John H. Rossmeisl, professor of neurology and neurosurgery and associate head of the Department of Small Animal Clinical Sciences in the Virginia-Maryland College of Veterinary Medicine at Virginia Tech, has been named the Dr. and Mrs. Dorsey Taylor Mahin Professor by the Virginia Tech Board of Visitors.

The Dr. and Mrs. Dorsey Taylor Mahin Endowed Professorship was established to recognize and reward a senior faculty member in the Virginia-Maryland College of Veterinary Medicine for demonstrated excellence as a clinician and who exemplifies professionalism and compassion to owners and pets. The appointment is for five years and is renewable.

A member of the Virginia Tech faculty since 2003, Rossmeisl’s research has been dedicated to the development of new therapies for malignant brain tumors, which represent some of the most aggressive types of cancers of both dogs and humans. His work is helping both veterinary and human patients, and he is considered to be among the top researchers in the world in the area of canine neuro-oncology.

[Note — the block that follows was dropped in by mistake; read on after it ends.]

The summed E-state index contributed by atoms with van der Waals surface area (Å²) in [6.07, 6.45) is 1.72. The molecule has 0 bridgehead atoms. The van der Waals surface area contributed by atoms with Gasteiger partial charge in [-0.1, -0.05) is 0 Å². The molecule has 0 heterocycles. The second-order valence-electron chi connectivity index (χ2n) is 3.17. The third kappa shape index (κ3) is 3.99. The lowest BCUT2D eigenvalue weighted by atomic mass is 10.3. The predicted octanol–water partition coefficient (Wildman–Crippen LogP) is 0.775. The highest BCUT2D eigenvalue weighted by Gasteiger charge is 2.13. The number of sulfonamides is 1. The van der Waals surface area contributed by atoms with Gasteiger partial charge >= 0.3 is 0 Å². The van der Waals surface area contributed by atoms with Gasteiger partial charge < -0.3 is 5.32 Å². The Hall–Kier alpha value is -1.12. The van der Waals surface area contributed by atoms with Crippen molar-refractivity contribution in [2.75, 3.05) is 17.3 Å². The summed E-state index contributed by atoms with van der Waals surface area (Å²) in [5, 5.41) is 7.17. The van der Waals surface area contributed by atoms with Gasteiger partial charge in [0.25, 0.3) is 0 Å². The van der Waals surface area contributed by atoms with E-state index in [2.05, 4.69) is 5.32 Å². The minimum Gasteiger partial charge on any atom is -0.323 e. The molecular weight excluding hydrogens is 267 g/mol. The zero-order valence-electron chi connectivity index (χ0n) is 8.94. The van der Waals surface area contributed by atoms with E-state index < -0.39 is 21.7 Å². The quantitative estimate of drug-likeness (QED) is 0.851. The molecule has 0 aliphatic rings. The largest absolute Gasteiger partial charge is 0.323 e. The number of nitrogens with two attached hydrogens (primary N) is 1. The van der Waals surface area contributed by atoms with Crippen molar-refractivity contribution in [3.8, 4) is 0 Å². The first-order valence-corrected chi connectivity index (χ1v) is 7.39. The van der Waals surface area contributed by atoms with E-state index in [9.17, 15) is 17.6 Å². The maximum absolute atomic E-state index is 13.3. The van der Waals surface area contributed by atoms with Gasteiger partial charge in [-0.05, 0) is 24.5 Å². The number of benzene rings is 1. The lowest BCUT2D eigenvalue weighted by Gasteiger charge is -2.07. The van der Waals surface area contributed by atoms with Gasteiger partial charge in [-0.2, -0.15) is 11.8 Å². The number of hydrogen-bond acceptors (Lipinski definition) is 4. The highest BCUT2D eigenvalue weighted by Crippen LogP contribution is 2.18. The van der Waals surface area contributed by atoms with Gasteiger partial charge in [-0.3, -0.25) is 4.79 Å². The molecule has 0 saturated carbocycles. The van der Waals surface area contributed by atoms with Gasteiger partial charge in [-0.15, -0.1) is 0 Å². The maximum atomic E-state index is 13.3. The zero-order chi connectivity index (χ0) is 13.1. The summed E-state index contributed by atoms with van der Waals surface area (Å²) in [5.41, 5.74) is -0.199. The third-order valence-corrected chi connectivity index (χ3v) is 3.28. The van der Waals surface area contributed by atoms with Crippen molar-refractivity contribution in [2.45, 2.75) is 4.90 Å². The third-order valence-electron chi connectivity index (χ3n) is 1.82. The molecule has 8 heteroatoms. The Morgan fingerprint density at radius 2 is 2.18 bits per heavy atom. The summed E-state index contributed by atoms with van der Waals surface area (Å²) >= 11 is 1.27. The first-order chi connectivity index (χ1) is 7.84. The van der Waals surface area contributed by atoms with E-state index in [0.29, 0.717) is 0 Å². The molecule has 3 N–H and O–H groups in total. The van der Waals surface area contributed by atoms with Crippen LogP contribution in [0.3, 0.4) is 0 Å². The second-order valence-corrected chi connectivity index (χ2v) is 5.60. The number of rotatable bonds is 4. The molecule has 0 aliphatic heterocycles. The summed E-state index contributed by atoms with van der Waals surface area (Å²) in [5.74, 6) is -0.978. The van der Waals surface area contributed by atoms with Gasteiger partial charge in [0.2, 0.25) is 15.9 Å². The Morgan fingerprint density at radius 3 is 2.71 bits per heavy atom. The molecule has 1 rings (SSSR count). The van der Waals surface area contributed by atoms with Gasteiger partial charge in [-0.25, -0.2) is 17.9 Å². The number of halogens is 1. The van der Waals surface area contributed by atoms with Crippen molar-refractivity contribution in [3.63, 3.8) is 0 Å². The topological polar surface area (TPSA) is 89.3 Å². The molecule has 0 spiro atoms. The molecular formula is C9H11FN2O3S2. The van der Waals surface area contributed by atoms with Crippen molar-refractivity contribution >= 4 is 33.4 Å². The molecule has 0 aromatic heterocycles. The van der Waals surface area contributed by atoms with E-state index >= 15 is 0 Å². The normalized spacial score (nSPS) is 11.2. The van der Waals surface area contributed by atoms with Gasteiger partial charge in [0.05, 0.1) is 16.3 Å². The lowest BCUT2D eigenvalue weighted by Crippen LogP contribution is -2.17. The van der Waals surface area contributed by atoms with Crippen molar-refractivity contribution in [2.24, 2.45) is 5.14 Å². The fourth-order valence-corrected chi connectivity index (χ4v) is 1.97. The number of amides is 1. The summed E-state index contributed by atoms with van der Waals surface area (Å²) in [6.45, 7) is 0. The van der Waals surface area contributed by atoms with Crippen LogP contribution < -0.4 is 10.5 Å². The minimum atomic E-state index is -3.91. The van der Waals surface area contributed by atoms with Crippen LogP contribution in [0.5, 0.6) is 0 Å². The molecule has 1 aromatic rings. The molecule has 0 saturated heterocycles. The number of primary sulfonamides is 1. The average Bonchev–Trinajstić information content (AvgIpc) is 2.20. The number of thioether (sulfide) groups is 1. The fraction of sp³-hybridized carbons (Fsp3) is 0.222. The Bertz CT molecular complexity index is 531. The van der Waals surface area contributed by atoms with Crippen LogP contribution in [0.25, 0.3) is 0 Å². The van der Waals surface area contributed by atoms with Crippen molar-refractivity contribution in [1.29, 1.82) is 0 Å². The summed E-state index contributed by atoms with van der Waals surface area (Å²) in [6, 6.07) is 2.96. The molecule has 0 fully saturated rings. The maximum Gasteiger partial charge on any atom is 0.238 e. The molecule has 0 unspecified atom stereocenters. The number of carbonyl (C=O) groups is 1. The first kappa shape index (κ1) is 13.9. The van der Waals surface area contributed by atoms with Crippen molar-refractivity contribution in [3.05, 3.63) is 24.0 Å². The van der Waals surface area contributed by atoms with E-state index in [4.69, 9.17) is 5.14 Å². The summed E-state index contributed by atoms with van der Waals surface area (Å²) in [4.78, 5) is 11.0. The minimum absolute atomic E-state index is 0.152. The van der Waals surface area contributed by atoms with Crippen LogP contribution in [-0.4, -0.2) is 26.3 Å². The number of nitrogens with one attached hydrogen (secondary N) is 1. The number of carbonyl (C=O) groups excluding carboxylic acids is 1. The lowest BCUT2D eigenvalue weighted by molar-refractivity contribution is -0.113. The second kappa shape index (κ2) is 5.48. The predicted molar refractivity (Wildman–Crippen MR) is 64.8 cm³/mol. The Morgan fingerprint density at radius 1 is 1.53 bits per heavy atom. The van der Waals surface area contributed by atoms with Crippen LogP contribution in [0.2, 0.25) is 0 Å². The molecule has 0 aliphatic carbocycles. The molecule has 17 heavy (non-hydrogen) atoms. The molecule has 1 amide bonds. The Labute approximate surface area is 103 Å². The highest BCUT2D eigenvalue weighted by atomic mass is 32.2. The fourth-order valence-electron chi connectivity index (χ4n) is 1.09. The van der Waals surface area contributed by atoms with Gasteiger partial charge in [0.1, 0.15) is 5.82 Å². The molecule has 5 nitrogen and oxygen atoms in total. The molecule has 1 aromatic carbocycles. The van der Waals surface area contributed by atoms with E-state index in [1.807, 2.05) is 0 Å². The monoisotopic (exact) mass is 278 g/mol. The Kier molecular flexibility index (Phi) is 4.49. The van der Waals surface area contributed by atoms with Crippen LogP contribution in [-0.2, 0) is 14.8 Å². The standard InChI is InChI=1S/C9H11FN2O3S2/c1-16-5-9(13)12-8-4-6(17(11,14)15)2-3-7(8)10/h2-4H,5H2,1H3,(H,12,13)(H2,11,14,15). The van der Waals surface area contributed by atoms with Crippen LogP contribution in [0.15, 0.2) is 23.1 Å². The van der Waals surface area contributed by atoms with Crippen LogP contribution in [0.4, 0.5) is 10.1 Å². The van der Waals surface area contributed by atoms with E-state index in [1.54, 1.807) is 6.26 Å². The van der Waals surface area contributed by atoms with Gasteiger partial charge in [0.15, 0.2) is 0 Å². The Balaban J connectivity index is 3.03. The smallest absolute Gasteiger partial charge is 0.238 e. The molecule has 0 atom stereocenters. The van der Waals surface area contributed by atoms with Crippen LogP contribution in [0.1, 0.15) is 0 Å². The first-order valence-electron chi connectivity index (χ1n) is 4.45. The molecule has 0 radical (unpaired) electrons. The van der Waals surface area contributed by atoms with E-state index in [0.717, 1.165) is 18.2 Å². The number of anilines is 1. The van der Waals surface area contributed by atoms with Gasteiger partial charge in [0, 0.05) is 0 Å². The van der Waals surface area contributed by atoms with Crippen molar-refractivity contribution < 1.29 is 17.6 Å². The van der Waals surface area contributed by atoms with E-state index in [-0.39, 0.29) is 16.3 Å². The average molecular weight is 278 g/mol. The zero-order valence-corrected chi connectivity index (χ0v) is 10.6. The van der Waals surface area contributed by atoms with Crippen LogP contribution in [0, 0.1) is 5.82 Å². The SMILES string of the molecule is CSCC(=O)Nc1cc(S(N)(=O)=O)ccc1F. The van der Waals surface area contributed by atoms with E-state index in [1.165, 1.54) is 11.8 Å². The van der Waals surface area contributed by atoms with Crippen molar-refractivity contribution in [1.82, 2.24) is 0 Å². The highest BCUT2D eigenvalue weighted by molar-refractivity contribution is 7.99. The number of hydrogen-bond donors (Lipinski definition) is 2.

Rossmeisl has been the author or co-author of 92 peer-reviewed publications and 15 book chapters. He has given 68 scientific presentations in a variety of regional, national, and international venues, including France, Slovenia, Chile, Italy, and Great Britain. His research program has been recognized by two prestigious National Institutes of Health grants.

Rossmeisl’s interdisciplinary research and graduate student education program has been recognized with numerous awards from students and peers. He received the Student AVMA Teaching Excellence Award-Clinical Sciences in 2008, the Virginia M. and Edward E. Thompson Award in 2011, the Pfizer Distinguished Teaching Award in 2012, and the Zoetis Award for Research Excellence in 2014 and in 2018.

He is a member of the American Veterinary Medical Association, the American College of Veterinary Internal Medicine, the Virginia Veterinary Medical Association, and the American Association of Veterinary Clinicians.

Rossmeisl received his bachelor’s degree from the University of New Hampshire, a doctor of veterinary medicine degree from Auburn University, and a master’s degree from Virginia Tech. He is board-certified in both neurology and small animal internal medicine by the American College of Veterinary Internal Medicine.

Related stories

Grant puts research team on track to treat brain cancer

Brain tumor treatment for dogs may soon be used in human patients

New technology shows promise for delivery of therapeutics to the brain

Share this story